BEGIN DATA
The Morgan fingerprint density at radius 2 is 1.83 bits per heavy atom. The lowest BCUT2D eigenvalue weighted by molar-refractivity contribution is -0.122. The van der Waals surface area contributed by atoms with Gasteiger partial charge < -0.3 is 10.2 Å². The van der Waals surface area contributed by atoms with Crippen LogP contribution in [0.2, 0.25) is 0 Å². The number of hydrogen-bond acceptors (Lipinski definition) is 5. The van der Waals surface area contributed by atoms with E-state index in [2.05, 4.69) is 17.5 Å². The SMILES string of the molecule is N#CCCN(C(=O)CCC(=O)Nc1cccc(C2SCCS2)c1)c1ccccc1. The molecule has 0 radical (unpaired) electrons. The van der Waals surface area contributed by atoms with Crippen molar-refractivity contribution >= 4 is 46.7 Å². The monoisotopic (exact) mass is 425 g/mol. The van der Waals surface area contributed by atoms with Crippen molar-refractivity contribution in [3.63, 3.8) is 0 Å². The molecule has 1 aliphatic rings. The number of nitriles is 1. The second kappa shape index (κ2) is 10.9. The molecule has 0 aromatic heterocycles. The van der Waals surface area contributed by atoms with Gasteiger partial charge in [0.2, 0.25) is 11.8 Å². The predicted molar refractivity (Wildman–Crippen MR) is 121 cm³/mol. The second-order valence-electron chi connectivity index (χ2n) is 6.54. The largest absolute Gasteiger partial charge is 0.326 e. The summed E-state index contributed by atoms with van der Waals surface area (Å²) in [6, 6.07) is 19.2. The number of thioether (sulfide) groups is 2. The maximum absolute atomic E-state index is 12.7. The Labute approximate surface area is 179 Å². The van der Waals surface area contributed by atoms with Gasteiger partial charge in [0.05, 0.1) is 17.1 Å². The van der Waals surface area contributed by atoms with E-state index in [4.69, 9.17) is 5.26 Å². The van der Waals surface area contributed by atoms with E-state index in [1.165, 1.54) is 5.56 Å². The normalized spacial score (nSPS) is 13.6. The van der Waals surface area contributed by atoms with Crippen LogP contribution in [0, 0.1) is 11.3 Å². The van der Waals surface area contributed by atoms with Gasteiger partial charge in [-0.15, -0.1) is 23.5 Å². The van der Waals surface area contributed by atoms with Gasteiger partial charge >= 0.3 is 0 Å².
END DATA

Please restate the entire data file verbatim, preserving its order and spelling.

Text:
The Morgan fingerprint density at radius 2 is 1.83 bits per heavy atom. The lowest BCUT2D eigenvalue weighted by molar-refractivity contribution is -0.122. The van der Waals surface area contributed by atoms with Gasteiger partial charge < -0.3 is 10.2 Å². The van der Waals surface area contributed by atoms with Crippen LogP contribution in [0.2, 0.25) is 0 Å². The number of hydrogen-bond acceptors (Lipinski definition) is 5. The van der Waals surface area contributed by atoms with E-state index in [2.05, 4.69) is 17.5 Å². The SMILES string of the molecule is N#CCCN(C(=O)CCC(=O)Nc1cccc(C2SCCS2)c1)c1ccccc1. The molecule has 0 radical (unpaired) electrons. The van der Waals surface area contributed by atoms with Crippen molar-refractivity contribution >= 4 is 46.7 Å². The monoisotopic (exact) mass is 425 g/mol. The van der Waals surface area contributed by atoms with Crippen molar-refractivity contribution in [3.63, 3.8) is 0 Å². The molecule has 1 aliphatic rings. The number of nitriles is 1. The second kappa shape index (κ2) is 10.9. The molecule has 0 aromatic heterocycles. The van der Waals surface area contributed by atoms with Gasteiger partial charge in [0.2, 0.25) is 11.8 Å². The predicted molar refractivity (Wildman–Crippen MR) is 121 cm³/mol. The second-order valence-electron chi connectivity index (χ2n) is 6.54. The largest absolute Gasteiger partial charge is 0.326 e. The summed E-state index contributed by atoms with van der Waals surface area (Å²) in [6, 6.07) is 19.2. The number of thioether (sulfide) groups is 2. The maximum absolute atomic E-state index is 12.7. The Labute approximate surface area is 179 Å². The van der Waals surface area contributed by atoms with Gasteiger partial charge in [0.05, 0.1) is 17.1 Å². The van der Waals surface area contributed by atoms with E-state index in [4.69, 9.17) is 5.26 Å². The van der Waals surface area contributed by atoms with E-state index in [1.165, 1.54) is 5.56 Å². The normalized spacial score (nSPS) is 13.6. The van der Waals surface area contributed by atoms with Crippen LogP contribution in [0, 0.1) is 11.3 Å². The van der Waals surface area contributed by atoms with Gasteiger partial charge in [-0.15, -0.1) is 23.5 Å². The van der Waals surface area contributed by atoms with Gasteiger partial charge >= 0.3 is 0 Å².